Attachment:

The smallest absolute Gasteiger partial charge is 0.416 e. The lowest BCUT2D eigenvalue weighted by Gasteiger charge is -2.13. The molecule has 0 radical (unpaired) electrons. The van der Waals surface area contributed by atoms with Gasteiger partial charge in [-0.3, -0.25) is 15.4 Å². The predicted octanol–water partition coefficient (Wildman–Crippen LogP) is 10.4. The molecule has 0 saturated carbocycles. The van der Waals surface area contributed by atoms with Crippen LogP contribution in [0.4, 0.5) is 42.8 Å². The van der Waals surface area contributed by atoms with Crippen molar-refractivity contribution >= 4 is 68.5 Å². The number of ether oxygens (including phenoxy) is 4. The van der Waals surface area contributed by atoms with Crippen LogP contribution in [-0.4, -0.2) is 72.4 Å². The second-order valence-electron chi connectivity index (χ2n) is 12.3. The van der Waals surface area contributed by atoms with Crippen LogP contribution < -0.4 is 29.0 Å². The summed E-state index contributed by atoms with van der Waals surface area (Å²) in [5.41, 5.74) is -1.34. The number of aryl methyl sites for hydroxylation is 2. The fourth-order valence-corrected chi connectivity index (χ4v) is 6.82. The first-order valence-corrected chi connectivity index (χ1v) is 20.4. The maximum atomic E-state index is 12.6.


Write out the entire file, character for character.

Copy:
The smallest absolute Gasteiger partial charge is 0.416 e. The lowest BCUT2D eigenvalue weighted by Gasteiger charge is -2.13. The molecule has 0 radical (unpaired) electrons. The van der Waals surface area contributed by atoms with Gasteiger partial charge in [-0.3, -0.25) is 15.4 Å². The predicted octanol–water partition coefficient (Wildman–Crippen LogP) is 10.4. The molecule has 0 saturated carbocycles. The van der Waals surface area contributed by atoms with Crippen LogP contribution in [0.4, 0.5) is 42.8 Å². The van der Waals surface area contributed by atoms with Crippen molar-refractivity contribution >= 4 is 68.5 Å². The number of ether oxygens (including phenoxy) is 4. The van der Waals surface area contributed by atoms with Crippen LogP contribution in [-0.4, -0.2) is 72.4 Å². The second-order valence-electron chi connectivity index (χ2n) is 12.3. The van der Waals surface area contributed by atoms with Crippen LogP contribution < -0.4 is 29.0 Å². The summed E-state index contributed by atoms with van der Waals surface area (Å²) in [5.41, 5.74) is -1.34. The number of aryl methyl sites for hydroxylation is 2. The fourth-order valence-corrected chi connectivity index (χ4v) is 6.82. The first-order valence-corrected chi connectivity index (χ1v) is 20.4. The maximum atomic E-state index is 12.6.